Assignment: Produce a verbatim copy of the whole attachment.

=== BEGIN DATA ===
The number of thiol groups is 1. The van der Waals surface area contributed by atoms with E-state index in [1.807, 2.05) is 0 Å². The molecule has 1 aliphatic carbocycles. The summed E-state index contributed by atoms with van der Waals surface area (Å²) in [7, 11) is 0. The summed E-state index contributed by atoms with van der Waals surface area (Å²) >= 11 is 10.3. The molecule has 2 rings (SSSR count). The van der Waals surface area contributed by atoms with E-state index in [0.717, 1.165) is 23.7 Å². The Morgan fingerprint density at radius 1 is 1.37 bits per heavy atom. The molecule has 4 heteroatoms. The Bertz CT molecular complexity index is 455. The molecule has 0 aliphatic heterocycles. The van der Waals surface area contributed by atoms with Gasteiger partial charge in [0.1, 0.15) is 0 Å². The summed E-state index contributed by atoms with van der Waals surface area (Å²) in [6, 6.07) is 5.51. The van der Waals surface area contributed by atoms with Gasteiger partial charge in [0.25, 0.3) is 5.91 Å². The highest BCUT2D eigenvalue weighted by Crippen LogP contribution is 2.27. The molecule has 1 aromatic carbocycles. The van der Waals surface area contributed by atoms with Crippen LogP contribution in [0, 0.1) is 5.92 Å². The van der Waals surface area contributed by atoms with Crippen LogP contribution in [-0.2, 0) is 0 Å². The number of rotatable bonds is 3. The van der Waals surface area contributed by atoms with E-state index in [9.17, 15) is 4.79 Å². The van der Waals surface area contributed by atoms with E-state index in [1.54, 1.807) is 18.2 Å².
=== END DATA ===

The number of thiol groups is 1. The van der Waals surface area contributed by atoms with E-state index in [1.807, 2.05) is 0 Å². The molecule has 1 aliphatic carbocycles. The summed E-state index contributed by atoms with van der Waals surface area (Å²) in [7, 11) is 0. The summed E-state index contributed by atoms with van der Waals surface area (Å²) >= 11 is 10.3. The molecule has 2 rings (SSSR count). The van der Waals surface area contributed by atoms with E-state index in [0.717, 1.165) is 23.7 Å². The Morgan fingerprint density at radius 1 is 1.37 bits per heavy atom. The molecule has 4 heteroatoms. The Bertz CT molecular complexity index is 455. The molecule has 0 aliphatic heterocycles. The van der Waals surface area contributed by atoms with Gasteiger partial charge in [0.1, 0.15) is 0 Å². The summed E-state index contributed by atoms with van der Waals surface area (Å²) in [6, 6.07) is 5.51. The van der Waals surface area contributed by atoms with Gasteiger partial charge in [0.25, 0.3) is 5.91 Å². The highest BCUT2D eigenvalue weighted by Crippen LogP contribution is 2.27. The molecule has 1 aromatic carbocycles. The van der Waals surface area contributed by atoms with Crippen LogP contribution in [0, 0.1) is 5.92 Å². The van der Waals surface area contributed by atoms with Crippen LogP contribution in [-0.2, 0) is 0 Å². The number of rotatable bonds is 3. The van der Waals surface area contributed by atoms with E-state index in [9.17, 15) is 4.79 Å². The van der Waals surface area contributed by atoms with E-state index in [1.54, 1.807) is 18.2 Å².